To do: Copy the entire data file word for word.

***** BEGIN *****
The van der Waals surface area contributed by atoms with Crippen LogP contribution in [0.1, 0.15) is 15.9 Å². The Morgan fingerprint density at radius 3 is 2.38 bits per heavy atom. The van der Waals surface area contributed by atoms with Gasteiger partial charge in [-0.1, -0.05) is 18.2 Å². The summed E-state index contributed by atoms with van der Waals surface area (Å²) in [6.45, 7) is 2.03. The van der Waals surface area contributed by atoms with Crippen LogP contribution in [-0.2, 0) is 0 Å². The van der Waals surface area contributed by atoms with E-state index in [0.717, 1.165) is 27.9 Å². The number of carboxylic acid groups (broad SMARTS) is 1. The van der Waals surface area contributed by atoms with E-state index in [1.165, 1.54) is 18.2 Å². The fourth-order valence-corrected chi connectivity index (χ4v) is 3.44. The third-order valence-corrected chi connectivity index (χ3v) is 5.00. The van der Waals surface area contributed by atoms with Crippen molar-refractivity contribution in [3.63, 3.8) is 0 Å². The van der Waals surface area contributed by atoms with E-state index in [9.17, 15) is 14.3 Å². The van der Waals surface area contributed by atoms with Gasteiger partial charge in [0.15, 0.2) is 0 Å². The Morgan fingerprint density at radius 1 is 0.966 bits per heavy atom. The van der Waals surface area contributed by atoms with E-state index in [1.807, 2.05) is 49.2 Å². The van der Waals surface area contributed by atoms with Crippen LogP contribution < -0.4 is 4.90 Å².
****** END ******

The van der Waals surface area contributed by atoms with Crippen LogP contribution in [0.1, 0.15) is 15.9 Å². The Morgan fingerprint density at radius 3 is 2.38 bits per heavy atom. The van der Waals surface area contributed by atoms with Gasteiger partial charge in [-0.1, -0.05) is 18.2 Å². The summed E-state index contributed by atoms with van der Waals surface area (Å²) in [6.45, 7) is 2.03. The van der Waals surface area contributed by atoms with Crippen LogP contribution in [-0.2, 0) is 0 Å². The van der Waals surface area contributed by atoms with E-state index in [0.717, 1.165) is 27.9 Å². The number of carboxylic acid groups (broad SMARTS) is 1. The van der Waals surface area contributed by atoms with E-state index in [1.165, 1.54) is 18.2 Å². The fourth-order valence-corrected chi connectivity index (χ4v) is 3.44. The third-order valence-corrected chi connectivity index (χ3v) is 5.00. The van der Waals surface area contributed by atoms with Crippen molar-refractivity contribution in [3.63, 3.8) is 0 Å². The van der Waals surface area contributed by atoms with E-state index in [9.17, 15) is 14.3 Å². The van der Waals surface area contributed by atoms with Gasteiger partial charge in [0.15, 0.2) is 0 Å². The Morgan fingerprint density at radius 1 is 0.966 bits per heavy atom. The van der Waals surface area contributed by atoms with E-state index in [1.807, 2.05) is 49.2 Å². The van der Waals surface area contributed by atoms with Crippen LogP contribution < -0.4 is 4.90 Å².